Re: Partha Kar: Jealousy, rivalry, and disdain—the toxicity of specialty stereotyping
In response to your article, an appropriate quotation which is attributed to Clemenceau, the French statesman, who declared "War is too important to be left to the generals"
That aphorism can be paraphrased to read "liver disease is too important to be left to hepatologists, chest medicine is too important to be left to pulmonologists," and so on. Marshall et al must have come to that conclusion when they published their paper entitled "Constrictive pericarditis: lessons from the past five years experience in the South West Cardiothoracic Centre". In their paper they gave an account of patients in whom the diagnosis of constrictive pericarditis had been missed because they had presented to hepatologists with ascites. As a consequence some had initially been subjected to inappropriate treatment. In others the diagnosis had been missed because they had presented to pulmonologists with pleural effusion. As a consequence some had been subjected to inappropriate pleural biopsy(1).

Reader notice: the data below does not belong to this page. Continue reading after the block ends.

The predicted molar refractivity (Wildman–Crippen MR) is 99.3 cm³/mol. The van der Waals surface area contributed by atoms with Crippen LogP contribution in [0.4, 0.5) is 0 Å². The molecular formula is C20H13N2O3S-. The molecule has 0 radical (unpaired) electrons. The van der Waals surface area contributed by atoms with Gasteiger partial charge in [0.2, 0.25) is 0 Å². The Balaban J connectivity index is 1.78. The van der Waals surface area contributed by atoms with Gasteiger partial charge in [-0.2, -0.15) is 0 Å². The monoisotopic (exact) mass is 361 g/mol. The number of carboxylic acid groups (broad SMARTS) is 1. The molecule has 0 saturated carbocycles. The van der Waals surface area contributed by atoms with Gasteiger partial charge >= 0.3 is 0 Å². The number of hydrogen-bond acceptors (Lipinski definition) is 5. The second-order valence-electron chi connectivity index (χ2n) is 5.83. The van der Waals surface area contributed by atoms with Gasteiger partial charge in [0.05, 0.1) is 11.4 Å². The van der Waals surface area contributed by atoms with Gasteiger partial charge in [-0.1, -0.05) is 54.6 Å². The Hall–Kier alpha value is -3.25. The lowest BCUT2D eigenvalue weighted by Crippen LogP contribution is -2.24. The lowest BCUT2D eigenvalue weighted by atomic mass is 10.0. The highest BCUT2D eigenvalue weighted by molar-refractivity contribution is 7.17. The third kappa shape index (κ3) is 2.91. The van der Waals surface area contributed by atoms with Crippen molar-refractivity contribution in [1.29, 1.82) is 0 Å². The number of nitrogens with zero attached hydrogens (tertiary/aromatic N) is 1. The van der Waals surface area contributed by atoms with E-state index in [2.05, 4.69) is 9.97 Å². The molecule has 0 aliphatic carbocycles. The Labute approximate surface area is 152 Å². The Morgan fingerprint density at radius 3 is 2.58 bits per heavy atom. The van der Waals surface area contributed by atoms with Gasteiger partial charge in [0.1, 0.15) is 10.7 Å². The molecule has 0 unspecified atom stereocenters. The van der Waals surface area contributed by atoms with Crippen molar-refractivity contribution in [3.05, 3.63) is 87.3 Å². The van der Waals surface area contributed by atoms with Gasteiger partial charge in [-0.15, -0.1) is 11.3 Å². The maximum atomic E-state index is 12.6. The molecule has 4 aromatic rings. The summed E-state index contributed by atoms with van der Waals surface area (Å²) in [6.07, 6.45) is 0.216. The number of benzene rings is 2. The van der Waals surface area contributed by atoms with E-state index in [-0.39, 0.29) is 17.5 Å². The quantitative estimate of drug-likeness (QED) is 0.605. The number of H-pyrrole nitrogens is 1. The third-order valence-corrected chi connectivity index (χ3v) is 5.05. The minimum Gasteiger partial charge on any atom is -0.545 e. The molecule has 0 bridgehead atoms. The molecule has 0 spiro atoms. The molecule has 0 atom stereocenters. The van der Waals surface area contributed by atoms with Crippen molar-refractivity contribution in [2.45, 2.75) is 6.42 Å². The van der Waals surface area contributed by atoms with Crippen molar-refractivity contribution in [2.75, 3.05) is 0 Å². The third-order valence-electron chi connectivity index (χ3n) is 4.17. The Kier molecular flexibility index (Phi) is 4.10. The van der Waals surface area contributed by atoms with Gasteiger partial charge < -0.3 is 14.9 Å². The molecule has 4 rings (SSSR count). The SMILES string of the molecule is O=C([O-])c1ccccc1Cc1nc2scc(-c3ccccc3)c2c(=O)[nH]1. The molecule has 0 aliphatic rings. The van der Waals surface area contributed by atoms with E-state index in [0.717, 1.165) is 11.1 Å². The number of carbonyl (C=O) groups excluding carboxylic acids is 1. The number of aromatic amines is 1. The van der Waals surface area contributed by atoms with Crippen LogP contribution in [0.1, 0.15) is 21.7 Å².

After a period of time spent in a subspecialty, however prestigious, the superspecialist begins to lose the capacity to "think outside the box". Accordingly, all specialists are flawed, regardless of the position of that specialist in the so-called "pecking" order. This is the inevitable outcome of having to take short cuts in order to keep the production line of that specialty running smoothly. It becomes a treadmill, rather like the assembly line in a motor car factory. I have seen it playing itself out in "real time" when I have attended specialists clinics, either as a patient, or in the company of a close relative.
(1) Marshall A., Ring N., Lewis T. Constrictive pericarditis: lessons from the past five years experience in the South West Cardiothoracic Centre. Clinical Medicine 2006;6:592-597
Competing interests: No competing interests